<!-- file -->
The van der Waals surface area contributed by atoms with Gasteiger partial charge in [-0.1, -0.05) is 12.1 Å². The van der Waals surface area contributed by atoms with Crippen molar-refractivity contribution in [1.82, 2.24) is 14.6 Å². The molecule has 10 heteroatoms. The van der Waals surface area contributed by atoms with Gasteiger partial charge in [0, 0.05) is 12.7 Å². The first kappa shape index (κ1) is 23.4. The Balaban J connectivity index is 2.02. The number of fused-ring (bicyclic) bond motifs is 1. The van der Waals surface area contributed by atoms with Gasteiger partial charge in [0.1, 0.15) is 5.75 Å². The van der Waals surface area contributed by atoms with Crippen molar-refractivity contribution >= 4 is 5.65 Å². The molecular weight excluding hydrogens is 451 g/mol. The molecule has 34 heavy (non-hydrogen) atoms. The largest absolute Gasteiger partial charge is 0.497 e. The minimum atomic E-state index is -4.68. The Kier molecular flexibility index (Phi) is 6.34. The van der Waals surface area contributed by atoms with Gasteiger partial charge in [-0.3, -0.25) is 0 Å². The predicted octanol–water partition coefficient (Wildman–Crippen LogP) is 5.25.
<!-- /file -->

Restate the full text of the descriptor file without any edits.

The van der Waals surface area contributed by atoms with Gasteiger partial charge in [-0.1, -0.05) is 12.1 Å². The van der Waals surface area contributed by atoms with Crippen molar-refractivity contribution in [1.82, 2.24) is 14.6 Å². The molecule has 10 heteroatoms. The van der Waals surface area contributed by atoms with Gasteiger partial charge in [0, 0.05) is 12.7 Å². The first kappa shape index (κ1) is 23.4. The Balaban J connectivity index is 2.02. The number of fused-ring (bicyclic) bond motifs is 1. The van der Waals surface area contributed by atoms with Gasteiger partial charge in [0.1, 0.15) is 5.75 Å². The van der Waals surface area contributed by atoms with Crippen molar-refractivity contribution >= 4 is 5.65 Å². The molecular weight excluding hydrogens is 451 g/mol. The molecule has 34 heavy (non-hydrogen) atoms. The largest absolute Gasteiger partial charge is 0.497 e. The minimum atomic E-state index is -4.68. The Kier molecular flexibility index (Phi) is 6.34. The van der Waals surface area contributed by atoms with Gasteiger partial charge in [-0.3, -0.25) is 0 Å². The predicted octanol–water partition coefficient (Wildman–Crippen LogP) is 5.25.